Using Open Data to Detect Organized Crime Threats
330 Pages
English

Using Open Data to Detect Organized Crime Threats

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Description

This work provides an innovative look at the use of open data for extracting information to detect and prevent crime, and also explores the link between terrorism and organized crime. In counter-terrorism and other forms of crime prevention, foresight about potential threats is vitally important and this information is increasingly available via electronic data sources such as social media communications. However, the amount and quality of these sources is varied, and researchers and law enforcement need guidance about when and how to extract useful information from them.


The emergence of these crime threats, such as communication between organized crime networks and radicalization towards terrorism, is driven by a combination of political, economic, social, technological, legal and environmental factors. The contributions to this volume represent a major step by researchers to systematically collect, filter, interpret, and use the information available. For the purposes of this book, the only data sources used are publicly available sources which can be accessed legally and ethically.


This work will be of interest to researchers in criminology and criminal justice, particularly in police science, organized crime, counter-terrorism and crime science. It will also be of interest to those in related fields such as applications of computer science and data mining, public policy, and business intelligence.

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Published by
Published 07 April 2017
Reads 1
EAN13 9783319527031
License: All rights reserved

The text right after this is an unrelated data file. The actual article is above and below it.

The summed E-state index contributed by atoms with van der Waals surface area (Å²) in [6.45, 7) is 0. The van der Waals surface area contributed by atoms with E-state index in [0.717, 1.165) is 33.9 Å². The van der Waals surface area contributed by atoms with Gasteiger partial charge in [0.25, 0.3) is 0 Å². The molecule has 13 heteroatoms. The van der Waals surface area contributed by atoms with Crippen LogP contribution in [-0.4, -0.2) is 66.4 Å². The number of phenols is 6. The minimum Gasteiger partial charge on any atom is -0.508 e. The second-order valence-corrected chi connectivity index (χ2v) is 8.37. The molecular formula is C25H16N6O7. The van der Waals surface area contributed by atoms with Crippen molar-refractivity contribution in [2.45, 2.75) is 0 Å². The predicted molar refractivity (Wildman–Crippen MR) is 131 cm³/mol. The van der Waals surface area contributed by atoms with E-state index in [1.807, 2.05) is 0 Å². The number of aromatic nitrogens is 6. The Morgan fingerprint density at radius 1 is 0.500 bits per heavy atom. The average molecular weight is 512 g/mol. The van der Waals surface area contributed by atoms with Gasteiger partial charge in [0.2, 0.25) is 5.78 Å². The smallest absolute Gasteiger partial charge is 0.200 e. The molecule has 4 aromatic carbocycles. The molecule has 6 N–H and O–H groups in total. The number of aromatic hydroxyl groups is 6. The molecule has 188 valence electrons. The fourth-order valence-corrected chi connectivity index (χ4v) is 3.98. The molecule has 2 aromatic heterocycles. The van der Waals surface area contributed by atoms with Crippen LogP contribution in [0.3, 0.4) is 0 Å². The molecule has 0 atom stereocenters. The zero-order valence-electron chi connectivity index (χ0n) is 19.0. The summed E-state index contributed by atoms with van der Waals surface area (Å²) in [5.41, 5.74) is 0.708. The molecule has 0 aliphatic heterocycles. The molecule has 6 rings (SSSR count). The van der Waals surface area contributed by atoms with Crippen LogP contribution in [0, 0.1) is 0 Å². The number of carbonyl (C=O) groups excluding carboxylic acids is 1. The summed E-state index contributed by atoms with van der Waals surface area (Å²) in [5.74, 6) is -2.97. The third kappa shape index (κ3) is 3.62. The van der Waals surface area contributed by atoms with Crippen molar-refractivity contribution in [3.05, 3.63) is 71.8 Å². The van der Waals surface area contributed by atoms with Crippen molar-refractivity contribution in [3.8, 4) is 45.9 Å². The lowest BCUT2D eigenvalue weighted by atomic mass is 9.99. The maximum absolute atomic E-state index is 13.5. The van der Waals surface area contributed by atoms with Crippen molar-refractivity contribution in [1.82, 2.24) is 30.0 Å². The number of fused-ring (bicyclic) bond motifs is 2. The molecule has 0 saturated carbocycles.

Language English

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This work provides an innovative look at the use of open data for extracting information to detect and prevent crime, and also explores the link between terrorism and organized crime. In counter-terrorism and other forms of crime prevention, foresight about potential threats is vitally important and this information is increasingly available via electronic data sources such as social media communications. However, the amount and quality of these sources is varied, and researchers and law enforcement need guidance about when and how to extract useful information from them.
The emergence of these crime threats, such as communication between organized crime networks and radicalization towards terrorism, is driven by a combination of political, economic, social, technological, legal and environmental factors. The contributions to this volume represent a major step by researchers to systematically collect, filter, interpret, and use the information available. For the purposes of this book, the only data sources used are publicly available sources which can be accessed legally and ethically.
This work will be of interest to researchers in criminology and criminal justice, particularly in police science, organized crime, counter-terrorism and crime science. It will also be of interest to those in related fields such as applications of computer science and data mining, public policy, and business intelligence.